Should church introduce transgender baptism?
A vicar has asked the Church of England to debate introducing a ceremony akin to a baptism to mark the new identities of Christians who undergo gender transition.
The Reverend Chris Newlands, of Lancaster and Morecambe Deanery, has proposed a motion to the General Synod, the ruling body of the Church of England, asking it to debate the issue.
The idea came after a young transgender person approached him, seeking to be "re-baptised" in his new identity. Similar ceremonies are already happening in some other Anglican churches.
This weekend, Nick Benn and his friends gathered at his church for a service to mark one of the most significant events in his life so far: the transition from his previous identity as a young woman, to a new life as a man.
The 20-year-old student had told his parents of his plans earlier in the year.
Later, Nick discussed with his vicar the idea of a ceremony in church to mark the move.
"For me, being part of a church community is really important - and to be who I am. So when I first came out, it was very important for me to have a service to mark that change," says Nick.
"And while it couldn't be another baptism, it could be an affirmation of the person I am."
Nick and his vicar formulated their own simple service, around 20 minutes long, held on Saturday evening.
Surrounded by friends, the ceremony acknowledged Nick's birth name and honoured the name that his parents had given him, before acknowledging his new name, with prayers and readings.
At Lancaster Priory, Chris Newlands is keen for the Church to have an official liturgy to guide the clergy on such occasions.
He wants the Church to be able to demonstrate its acceptance and love, and to help mark a milestone for someone transitioning from one gender to another.
"The reality is that transgender people are a part of our community, and if the Church can help people to make that transition well, they can be full participants in the life of the Church rather than suffering irreparable damage from people who make judgements based on ignorance," says Mr Newlands.
"We have to be explicit that everyone is welcome here - and that we're doing the welcome on God's behalf, and God doesn't reject, so neither should the Church."
He also wants the Church of England to show that it welcomes members of the congregation who often suffer from high levels of discrimination. So what does his congregation think of the idea?
"Often the bit Christians miss is that we have to love one another and we have to be tolerant," says Don Gilthorpe.
"Actually, if somebody wants to come to Christ, the love of God isn't selective so this is perfectly sensible.
"If somebody wants to be re-introduced in their new identity, then they should be enabled to do so by the Church."
Parishioner Lois Curtley agrees. "If a ceremony will reinforce the understanding that they are known and loved by God, that is a very small thing to offer.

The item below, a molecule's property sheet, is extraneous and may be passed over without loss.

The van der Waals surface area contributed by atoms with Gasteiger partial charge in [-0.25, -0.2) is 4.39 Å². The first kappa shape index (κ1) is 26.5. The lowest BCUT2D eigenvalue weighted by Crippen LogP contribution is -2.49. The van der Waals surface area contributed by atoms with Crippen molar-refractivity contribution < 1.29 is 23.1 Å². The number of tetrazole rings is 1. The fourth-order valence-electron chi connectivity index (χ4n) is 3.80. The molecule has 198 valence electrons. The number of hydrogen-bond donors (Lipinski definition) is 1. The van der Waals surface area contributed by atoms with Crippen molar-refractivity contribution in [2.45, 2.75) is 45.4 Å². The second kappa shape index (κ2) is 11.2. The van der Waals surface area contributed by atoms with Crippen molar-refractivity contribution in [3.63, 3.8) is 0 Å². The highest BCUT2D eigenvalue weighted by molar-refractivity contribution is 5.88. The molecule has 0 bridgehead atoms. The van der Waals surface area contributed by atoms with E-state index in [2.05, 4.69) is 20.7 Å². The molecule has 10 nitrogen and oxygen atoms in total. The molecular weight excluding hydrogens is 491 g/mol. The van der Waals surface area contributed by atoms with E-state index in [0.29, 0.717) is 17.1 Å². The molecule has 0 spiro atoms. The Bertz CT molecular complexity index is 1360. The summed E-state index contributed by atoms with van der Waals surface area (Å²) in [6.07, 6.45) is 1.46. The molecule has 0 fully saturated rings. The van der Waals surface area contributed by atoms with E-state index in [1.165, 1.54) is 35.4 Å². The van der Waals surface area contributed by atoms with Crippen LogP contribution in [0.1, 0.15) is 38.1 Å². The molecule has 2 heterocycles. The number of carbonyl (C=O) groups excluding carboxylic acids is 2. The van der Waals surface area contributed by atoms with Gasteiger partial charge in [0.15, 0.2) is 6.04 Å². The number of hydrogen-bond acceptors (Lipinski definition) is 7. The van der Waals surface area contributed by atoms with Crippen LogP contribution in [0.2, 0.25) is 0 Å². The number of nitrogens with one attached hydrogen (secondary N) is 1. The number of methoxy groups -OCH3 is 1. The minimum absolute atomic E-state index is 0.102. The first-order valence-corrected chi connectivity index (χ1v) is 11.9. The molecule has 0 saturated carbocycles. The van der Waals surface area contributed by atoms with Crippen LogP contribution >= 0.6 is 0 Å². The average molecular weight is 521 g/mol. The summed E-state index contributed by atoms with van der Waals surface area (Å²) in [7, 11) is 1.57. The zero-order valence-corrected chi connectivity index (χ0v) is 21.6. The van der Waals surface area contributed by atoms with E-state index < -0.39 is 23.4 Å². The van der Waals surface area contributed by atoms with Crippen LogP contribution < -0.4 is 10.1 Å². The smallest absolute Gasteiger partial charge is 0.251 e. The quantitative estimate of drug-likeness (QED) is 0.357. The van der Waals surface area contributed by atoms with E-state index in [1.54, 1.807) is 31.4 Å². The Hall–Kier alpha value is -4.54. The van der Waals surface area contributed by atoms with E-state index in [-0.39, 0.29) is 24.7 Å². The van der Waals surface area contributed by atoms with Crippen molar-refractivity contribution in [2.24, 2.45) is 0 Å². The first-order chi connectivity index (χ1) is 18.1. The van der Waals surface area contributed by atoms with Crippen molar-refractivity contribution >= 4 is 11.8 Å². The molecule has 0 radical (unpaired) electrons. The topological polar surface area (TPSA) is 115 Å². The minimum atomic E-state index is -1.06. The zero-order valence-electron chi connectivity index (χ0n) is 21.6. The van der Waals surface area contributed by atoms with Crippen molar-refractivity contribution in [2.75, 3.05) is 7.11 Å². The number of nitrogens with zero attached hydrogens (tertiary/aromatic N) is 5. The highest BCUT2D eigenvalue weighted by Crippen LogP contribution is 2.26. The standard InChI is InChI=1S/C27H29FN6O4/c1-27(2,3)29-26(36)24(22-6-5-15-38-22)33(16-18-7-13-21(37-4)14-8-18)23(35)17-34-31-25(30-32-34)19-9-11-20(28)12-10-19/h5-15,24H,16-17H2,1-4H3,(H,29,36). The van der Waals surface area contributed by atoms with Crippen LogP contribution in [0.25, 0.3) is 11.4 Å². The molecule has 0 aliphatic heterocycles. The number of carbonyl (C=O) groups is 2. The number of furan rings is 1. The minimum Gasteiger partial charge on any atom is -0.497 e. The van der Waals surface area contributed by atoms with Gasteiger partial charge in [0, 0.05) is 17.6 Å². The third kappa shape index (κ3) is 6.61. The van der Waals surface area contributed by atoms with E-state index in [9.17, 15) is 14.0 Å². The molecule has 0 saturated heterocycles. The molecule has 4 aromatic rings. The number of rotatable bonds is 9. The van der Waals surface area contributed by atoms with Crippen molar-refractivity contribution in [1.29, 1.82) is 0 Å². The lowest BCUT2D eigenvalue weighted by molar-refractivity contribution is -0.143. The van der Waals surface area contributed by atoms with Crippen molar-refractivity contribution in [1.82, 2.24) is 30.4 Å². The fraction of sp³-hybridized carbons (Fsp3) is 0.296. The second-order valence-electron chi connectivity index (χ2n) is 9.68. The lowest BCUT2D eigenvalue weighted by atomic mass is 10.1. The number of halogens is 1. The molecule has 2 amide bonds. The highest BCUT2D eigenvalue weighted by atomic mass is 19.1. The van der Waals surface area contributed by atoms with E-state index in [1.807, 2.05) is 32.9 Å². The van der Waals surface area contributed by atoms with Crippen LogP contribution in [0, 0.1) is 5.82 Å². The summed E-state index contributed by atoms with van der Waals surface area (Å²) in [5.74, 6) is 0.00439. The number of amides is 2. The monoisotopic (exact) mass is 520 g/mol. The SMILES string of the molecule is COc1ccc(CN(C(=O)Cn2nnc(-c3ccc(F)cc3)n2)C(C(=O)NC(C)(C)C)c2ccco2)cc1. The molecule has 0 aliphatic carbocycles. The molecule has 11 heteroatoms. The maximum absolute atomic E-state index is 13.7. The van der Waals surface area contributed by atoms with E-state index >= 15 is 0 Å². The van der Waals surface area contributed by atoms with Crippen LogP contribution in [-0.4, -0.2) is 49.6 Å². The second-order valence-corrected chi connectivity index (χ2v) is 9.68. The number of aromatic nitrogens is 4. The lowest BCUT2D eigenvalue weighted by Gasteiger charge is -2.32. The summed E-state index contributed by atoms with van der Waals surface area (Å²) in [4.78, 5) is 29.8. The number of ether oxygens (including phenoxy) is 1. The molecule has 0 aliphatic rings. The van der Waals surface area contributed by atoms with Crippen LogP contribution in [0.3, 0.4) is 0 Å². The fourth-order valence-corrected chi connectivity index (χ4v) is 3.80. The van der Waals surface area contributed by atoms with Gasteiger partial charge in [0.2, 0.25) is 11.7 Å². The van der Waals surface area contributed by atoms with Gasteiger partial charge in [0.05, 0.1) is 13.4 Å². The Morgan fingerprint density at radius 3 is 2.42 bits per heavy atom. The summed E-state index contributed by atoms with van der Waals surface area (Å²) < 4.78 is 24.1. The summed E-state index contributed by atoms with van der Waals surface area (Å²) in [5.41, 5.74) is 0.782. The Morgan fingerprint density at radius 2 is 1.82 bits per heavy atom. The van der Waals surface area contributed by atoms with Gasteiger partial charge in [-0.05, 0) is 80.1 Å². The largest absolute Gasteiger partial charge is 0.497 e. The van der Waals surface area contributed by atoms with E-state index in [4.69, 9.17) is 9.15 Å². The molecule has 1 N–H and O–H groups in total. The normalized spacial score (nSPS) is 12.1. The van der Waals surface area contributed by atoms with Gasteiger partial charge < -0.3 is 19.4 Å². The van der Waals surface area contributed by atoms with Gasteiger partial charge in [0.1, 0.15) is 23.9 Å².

"I doubt that there will be a huge number of people asking for it, but if it is something that will help somebody, the Church should be able to offer it freely."
For Nick, the service at his church was a real affirmation that he was welcome and recognised in his new identity as a man.
"I think for me to actually have my vicar offer the service and say, 'We want to be there and design a service and write prayers, and welcome you and your friends to speak at it', meant a lot to me because it meant that the Church extended the hand that had been missing for a long time."
Nonetheless, there are critics of the idea, on social media and elsewhere, and many within the Church remain to be convinced.
Susie Leafe is director of Reform, a campaigning network on the evangelical wing of the Church.
"I think it's quite a complex idea," she says.
"The Bible gives us the notion that there is one baptism, so the idea of 're-baptising' people is certainly something that would go against a lot of the deep theology of the Church and would be confusing."
Church of England liturgy:
The centrepiece of the Church of England's worship is the Book of Common Prayer, first published in 1662. It cannot be altered without the approval of parliament.
This was supplemented in 2000 by the publication of Common Worship: Services and Prayers for the Church of England, which includes services and prayers in diverse styles, with most of the material in contemporary language.
These are based either on those in the Book of Common Prayer, incorporating adaptations and additions that have become customary, or on services originally included in an alternative prayer book which were finally given official approval in 1966 after a long battle to get them sanctioned.
So should the Church of England in the 21st Century debate and perhaps create such a ceremony as part of the official liturgy?
Nick Benn hopes it will. He is in no doubt of how important the service was for him.
"My faith in God is there and is growing as I become more of who I am, because for so long I was someone who was a shadow of me, and not what I truly was.
"For people to come some way to accepting it, and the response of my church - and the way they have been so gracious and say, 'We support you, you are a member of our congregation, we can't turn that away, and we can't turn you away because of who you are,' that means a lot."